Trade promotes economic growth, alleviates poverty and helps countries reach their development goals. However, developing countries – in particular the least developed – face difficulties in making trade happen and turning trade into economic growth. The Aid for Trade Initiative – launched at the 2005 World Trade Organisation conference in Hong Kong – aims at helping these countries to take advantage of trade opportunities and to reap the benefits of their integration into the world economy. The Initiative has been a success: it has not only raised awareness among both donors and developing countries about the role of trade in development, but also helped secure increased resources.
Trade for Growth and Poverty Reduction: How Aid for Trade Can Help explains how Aid for Trade can foster economic growth and reduce poverty, and why it is an important instrument for a development strategy that actively supports poverty alleviation. Unlocking this potential requires carefully designed and sequenced trade reforms. While developing countries have many trade-related needs, but financial resources and political capital for reforms are limited, it is an important priority to tackle the most binding constraints to trade expansion. This report describes the diagnostic tools available, evaluates their strengths and weaknesses, and suggests a dynamic framework to guide the sequencing of reform and donor support.
The glossary of key terms in evaluation and results-based management should facilitate and improve dialogue and understanding among all those who are involved in development activities and their evaluation, whether in partner countries, development agencies and banks, or non-governmental organisations.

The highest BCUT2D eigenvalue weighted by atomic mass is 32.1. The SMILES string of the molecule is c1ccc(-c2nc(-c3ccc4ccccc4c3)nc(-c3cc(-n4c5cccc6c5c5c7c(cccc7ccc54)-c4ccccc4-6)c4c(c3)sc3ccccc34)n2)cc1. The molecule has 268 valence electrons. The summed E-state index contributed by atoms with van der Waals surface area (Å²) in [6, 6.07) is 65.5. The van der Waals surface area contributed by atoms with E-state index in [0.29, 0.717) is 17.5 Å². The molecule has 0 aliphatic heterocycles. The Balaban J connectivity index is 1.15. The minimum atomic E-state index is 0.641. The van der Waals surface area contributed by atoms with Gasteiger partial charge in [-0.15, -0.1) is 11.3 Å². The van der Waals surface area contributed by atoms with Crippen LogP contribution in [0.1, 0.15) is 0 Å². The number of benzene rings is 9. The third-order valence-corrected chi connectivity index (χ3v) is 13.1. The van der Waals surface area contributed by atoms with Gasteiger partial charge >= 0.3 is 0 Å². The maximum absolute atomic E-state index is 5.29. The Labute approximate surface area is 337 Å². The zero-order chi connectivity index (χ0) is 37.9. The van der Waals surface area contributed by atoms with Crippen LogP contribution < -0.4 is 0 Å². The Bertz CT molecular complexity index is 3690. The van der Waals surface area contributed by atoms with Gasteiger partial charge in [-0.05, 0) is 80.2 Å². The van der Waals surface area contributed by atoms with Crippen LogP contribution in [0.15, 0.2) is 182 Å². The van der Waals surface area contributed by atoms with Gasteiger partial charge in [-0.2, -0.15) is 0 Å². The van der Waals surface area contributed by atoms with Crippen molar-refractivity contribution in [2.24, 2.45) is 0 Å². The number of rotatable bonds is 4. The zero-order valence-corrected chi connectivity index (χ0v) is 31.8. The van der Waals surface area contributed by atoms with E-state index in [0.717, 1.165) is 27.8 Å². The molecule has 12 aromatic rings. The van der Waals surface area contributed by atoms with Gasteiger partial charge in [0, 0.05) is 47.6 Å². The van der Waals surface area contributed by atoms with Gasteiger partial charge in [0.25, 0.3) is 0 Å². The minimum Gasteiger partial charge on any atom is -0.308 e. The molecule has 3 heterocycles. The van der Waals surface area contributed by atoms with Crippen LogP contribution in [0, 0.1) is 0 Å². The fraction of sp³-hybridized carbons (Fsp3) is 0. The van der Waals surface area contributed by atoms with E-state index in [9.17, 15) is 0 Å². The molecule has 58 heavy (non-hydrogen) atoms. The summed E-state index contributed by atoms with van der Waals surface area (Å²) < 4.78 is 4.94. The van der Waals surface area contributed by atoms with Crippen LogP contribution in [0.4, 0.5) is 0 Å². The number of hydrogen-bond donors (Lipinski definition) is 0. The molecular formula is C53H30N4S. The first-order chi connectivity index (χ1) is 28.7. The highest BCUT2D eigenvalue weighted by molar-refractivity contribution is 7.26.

OECD organised an expert workshop on the implementation of Aid for Trade, with a focus on the trade dimension of the Aid for Trade Initiative.
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The Synthesis report aims to bring into greater focus the key issues pertaining to capacity development.The report is specifically assembled by a professional team as a best effort attempt to pull together, in one location, the evidence of what we are learning in each of the priority capacity areas of the Accra Agenda for Action.
In 2010, the United Arab Emirates (UAE) provided whole-of-government reporting of its aid flows at the activity level to the OECD Development Assistance Committee (DAC), making it the first country outside the DAC’s membership to report in such detail.
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Presentation of key policy lessons
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Taking Context as a Starting Point